The decade of nuclear innovation: Progress in advanced reactors means good news for clean energy goals
- April 1, 2020: Vol. 7, Number 4

The decade of nuclear innovation: Progress in advanced reactors means good news for clean energy goals

by Robbie Hayunga

Virginia-based utility Dominion Energy recently committed to achieving net-zero emissions by 2050, joining 28 electric sector companies that have publicly put forward ambitious clean energy targets. Policymakers on the state and federal level — and even internationally — are also calling for a reduction in carbon emissions. The momentum is clear: The future will be carbon-free.

Any zero-carbon electricity system will have to rely on wind, solar and nuclear, which currently make up nearly 80 percent of the carbon-free energy in the United States. Nuclear energy — which will include new advanced reactors — will play a key role since it generates reliable electricity around-the-clock.


In the coming years, current plants will continue generating clean energy and the state-of-the-art reactors at Plant Vogtle in Georgia will come on-line. But some of the most exciting innovations in nuclear energy will come (and have been coming) from the entrepreneurs designing advanced reactors.

The Tennessee Valley Authority received the nation’s first approval to potentially build and operate a small modular reactor (SMR) at its Clinch River site. This year, NuScale Power is expected to receive a design certification for its SMR from the U.S. Nuclear Regulatory Commission. Southern Co. is teaming up with Bill Gates’ TerraPower on molten salt reactor technology. Additionally, Oklo Inc. will partner with Idaho National Laboratory to reuse nuclear fuel for its reactor design. GE Hitachi Nuclear Energy, Kairos Power and X-energy are also investing in advanced reactor designs.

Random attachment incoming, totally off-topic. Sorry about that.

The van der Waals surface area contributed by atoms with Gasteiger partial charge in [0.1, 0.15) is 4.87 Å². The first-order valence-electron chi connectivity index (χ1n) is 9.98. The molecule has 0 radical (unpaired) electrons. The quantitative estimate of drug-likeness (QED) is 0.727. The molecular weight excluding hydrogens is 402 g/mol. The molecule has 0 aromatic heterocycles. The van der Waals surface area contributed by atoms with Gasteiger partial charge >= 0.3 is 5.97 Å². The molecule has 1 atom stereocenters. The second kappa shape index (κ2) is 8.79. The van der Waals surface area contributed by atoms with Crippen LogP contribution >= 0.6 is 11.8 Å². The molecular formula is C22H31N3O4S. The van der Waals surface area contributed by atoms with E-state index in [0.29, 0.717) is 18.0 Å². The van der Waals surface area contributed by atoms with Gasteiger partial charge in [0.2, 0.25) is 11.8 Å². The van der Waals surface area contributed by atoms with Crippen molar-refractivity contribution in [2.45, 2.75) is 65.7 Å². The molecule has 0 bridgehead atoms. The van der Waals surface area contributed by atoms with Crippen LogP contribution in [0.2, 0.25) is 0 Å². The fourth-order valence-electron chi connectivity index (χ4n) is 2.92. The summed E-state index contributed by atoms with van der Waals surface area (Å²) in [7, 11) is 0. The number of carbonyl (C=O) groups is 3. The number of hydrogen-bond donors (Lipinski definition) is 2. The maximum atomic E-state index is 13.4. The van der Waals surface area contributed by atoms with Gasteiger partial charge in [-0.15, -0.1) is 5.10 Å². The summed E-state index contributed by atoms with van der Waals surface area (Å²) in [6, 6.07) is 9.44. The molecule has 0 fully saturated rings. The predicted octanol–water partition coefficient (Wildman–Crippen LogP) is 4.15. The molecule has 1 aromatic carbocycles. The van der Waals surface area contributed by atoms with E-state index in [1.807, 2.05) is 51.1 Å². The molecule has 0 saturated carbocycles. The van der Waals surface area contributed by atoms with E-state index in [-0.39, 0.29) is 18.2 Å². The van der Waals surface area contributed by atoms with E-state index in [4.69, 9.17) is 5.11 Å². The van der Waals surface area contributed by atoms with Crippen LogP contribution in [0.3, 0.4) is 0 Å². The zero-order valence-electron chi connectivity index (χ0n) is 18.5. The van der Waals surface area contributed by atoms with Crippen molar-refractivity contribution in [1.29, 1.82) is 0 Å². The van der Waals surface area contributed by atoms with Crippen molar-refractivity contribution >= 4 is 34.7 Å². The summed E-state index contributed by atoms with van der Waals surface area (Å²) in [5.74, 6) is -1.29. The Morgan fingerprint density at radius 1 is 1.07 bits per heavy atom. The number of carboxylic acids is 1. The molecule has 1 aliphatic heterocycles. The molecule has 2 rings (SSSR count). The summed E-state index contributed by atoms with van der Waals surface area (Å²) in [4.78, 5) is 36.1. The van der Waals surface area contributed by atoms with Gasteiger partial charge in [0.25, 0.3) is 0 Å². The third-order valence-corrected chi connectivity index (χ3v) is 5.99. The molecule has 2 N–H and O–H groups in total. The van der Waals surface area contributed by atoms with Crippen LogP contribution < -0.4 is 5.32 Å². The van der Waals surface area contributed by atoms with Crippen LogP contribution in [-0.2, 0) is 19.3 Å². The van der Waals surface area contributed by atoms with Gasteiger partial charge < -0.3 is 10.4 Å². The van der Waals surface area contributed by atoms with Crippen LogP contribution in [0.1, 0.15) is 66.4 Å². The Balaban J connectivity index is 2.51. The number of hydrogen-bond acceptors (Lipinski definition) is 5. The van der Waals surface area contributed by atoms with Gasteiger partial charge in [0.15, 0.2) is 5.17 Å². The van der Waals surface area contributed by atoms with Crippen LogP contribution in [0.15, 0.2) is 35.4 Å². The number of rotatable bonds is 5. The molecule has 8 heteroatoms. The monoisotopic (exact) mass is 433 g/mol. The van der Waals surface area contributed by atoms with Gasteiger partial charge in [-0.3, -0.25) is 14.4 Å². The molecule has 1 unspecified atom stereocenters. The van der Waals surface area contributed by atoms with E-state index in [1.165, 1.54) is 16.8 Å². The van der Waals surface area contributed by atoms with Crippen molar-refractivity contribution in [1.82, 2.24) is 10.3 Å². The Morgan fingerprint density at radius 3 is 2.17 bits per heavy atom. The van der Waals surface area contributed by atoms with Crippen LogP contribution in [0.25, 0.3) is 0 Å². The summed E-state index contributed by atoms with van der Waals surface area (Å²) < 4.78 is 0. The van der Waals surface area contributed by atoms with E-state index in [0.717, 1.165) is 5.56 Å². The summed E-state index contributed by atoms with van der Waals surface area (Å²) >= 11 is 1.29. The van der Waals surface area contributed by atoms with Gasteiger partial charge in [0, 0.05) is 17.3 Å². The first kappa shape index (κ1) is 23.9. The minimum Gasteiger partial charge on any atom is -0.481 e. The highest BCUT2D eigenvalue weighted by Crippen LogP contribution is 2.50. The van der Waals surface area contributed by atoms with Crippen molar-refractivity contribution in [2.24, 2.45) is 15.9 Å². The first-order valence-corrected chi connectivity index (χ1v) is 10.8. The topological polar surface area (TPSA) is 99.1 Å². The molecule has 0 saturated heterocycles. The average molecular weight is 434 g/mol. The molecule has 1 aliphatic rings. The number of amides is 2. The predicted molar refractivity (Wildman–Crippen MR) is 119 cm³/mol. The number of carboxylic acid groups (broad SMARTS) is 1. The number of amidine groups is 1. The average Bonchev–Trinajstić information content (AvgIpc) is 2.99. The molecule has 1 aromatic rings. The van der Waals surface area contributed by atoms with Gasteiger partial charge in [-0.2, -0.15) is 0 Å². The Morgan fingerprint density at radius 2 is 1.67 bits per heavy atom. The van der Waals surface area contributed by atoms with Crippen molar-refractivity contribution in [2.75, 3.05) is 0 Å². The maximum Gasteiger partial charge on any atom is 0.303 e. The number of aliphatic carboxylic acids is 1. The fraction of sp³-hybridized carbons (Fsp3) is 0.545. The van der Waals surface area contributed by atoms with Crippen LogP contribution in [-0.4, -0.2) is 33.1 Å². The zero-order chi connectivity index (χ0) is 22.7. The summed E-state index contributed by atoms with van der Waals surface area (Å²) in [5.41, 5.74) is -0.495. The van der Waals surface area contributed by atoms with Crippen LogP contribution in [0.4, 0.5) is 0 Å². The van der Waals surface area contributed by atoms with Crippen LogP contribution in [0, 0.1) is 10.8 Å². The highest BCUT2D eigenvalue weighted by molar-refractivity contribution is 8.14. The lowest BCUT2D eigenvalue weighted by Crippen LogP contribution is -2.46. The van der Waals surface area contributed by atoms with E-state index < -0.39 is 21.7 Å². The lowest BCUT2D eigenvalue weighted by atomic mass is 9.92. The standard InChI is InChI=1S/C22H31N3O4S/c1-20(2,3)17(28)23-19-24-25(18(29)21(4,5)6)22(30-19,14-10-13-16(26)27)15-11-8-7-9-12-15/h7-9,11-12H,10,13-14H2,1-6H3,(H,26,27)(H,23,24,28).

Congress has shown bipartisan support for advanced reactors too. Appropriations for fiscal year 2020 included historic levels of funding for nuclear energy programs, with money for the Versatile Test Reactor (a project to build a fast-neutron test reactor by 2026), as well as demonstration projects. In response to this funding, the U.S. Department of Energy is initiating an advanced reactor demonstration program to help produce two operational reactors within five to seven years and accelerate the deployment of other similar projects.


The next generation of nuclear reactors will offer a variety of benefits beyond carbon-free electricity, including the ability to desalinate water, provide high-temperature heat for industrial processes and assist in hydrogen production for alternative fuels.

Small modular reactors and micro-reactors will help bring electricity to hard-to-reach places where traditional plants are not necessary to meet the needs of those communities. And some advanced reactor designs will also integrate better with wind, solar and batteries.


If we want to reach any clean energy goals, we need as much carbon-free electricity as we can get. Along with the continued contribution of current plants, the innovations in advanced reactors will play an important role in reaching a carbon-free future.


Robbie Hayunga is content manager at the Nuclear Energy Institute.

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